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The Crayon Scribble Page That Is the Washington Post Strikes Again!: Federal Reserve Policy

Why oh why can't we have a better press corps?

Mark Thoma does the intellectual garage pickup:

Economist's View: Is the Fed Risking "Dangerous Side Effects"?: What does [Robert Samuelson] think a dual mandate means if not the "twin targeting of unemployment and inflation"? That's not unique to the 1970s…. [Samuelson] is trying to tell the story about shifting Phillips curve due to rising inflationary expectations, but he misses a key part of the story…. [T]he Fed was shooting at the wrong unemployment target (you can find this story in most textbooks, e.g. see Mishkin's text on demand-pull inflation). The Fed was shooting at a 4 percent unemployment target… the natural rate had drifted as high as 7 percent…. Unfortunately, the Fed didn't not realize this…. The fundamental problem… a miscalculation of the natural rate of unemployment… has the Fed made this mistake again? Is the natural rate of unemployment a lot higher than 6.5 percent?… First, the Fed is fully aware of this past mistake…. Second, there has been considerable effort to measure the structural/cyclical/frictional unemployment mix…. We didn't have this type of information in the 1970s…. Finally, there is an inflation threshold of 2.5 percent, a relatively low level of tolerance for mistakes of this type. If the Fed is wrong about the structural rate, we'll see inflation, and if it the projected inflation rate drifts above 2.5 percent, the program will be reversed. I have no doubt that the Fed is serious abut pulling the plug….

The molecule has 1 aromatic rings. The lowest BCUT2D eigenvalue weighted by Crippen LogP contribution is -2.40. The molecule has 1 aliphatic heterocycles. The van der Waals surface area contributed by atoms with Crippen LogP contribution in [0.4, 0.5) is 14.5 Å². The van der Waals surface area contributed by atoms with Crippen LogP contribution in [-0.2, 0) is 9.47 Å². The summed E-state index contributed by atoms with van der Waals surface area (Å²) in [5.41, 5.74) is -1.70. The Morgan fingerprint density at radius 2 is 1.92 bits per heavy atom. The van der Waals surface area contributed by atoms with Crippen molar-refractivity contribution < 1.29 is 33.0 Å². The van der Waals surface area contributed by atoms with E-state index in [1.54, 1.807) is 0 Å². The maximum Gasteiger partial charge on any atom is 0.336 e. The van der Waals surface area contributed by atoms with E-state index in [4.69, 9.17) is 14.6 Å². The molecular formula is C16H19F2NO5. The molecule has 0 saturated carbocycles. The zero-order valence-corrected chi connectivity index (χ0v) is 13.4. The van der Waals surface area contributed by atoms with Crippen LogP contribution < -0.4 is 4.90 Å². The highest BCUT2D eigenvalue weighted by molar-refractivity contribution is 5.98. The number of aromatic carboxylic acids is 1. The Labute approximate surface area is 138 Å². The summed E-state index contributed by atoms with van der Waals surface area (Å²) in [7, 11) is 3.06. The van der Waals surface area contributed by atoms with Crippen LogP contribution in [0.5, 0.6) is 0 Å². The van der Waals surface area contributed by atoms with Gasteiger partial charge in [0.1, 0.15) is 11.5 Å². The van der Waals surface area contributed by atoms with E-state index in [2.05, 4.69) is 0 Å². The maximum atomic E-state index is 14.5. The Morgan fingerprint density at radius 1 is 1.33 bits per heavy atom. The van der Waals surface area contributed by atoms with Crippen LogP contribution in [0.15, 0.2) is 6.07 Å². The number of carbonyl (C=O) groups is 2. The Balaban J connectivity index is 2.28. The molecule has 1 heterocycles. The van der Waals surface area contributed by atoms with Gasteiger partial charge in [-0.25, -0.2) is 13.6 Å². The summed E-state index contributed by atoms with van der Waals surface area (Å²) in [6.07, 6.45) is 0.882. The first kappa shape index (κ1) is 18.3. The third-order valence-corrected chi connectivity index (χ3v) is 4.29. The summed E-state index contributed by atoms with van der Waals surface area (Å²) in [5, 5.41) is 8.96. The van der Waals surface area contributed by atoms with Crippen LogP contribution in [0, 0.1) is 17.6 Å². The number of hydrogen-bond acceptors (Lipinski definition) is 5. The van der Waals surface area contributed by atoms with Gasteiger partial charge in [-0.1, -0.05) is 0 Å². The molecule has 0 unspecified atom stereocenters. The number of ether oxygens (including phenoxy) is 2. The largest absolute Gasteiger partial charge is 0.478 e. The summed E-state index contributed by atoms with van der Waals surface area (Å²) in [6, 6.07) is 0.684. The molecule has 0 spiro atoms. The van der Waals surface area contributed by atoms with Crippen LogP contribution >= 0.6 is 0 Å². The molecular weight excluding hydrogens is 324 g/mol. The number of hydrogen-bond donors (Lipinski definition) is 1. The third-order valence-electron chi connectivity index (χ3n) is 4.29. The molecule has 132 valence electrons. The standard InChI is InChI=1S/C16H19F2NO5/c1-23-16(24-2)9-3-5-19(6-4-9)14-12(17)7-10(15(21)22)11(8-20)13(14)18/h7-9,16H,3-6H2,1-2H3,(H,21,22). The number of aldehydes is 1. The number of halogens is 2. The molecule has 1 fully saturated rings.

Samuelson… is good at playing the Very Serious Person role (inflation is coming!, the debt will cause interest rates to spike!, there could even be "dangerous side effects, including a future financial crisis"!), but the Fed is not risking a repeat of the 1970s, not even close.

Robert Samuelson:

The Fed rolls the dice…. It was big news last week when the Federal Reserve announced that it wants to maintain its current low-interest rate policy until unemployment, now 7.7 percent, drops to at least 6.5 percent…. [T]he Fed has tried this before and failed — with disastrous consequences…. By 1980, inflation was 13 percent and unemployment, 7 percent…. Today’s problem is similar…. It’s seductive to think the Fed can engineer the desired mix of unemployment and inflation…. But the Fed is bumping against the limits of its powers…

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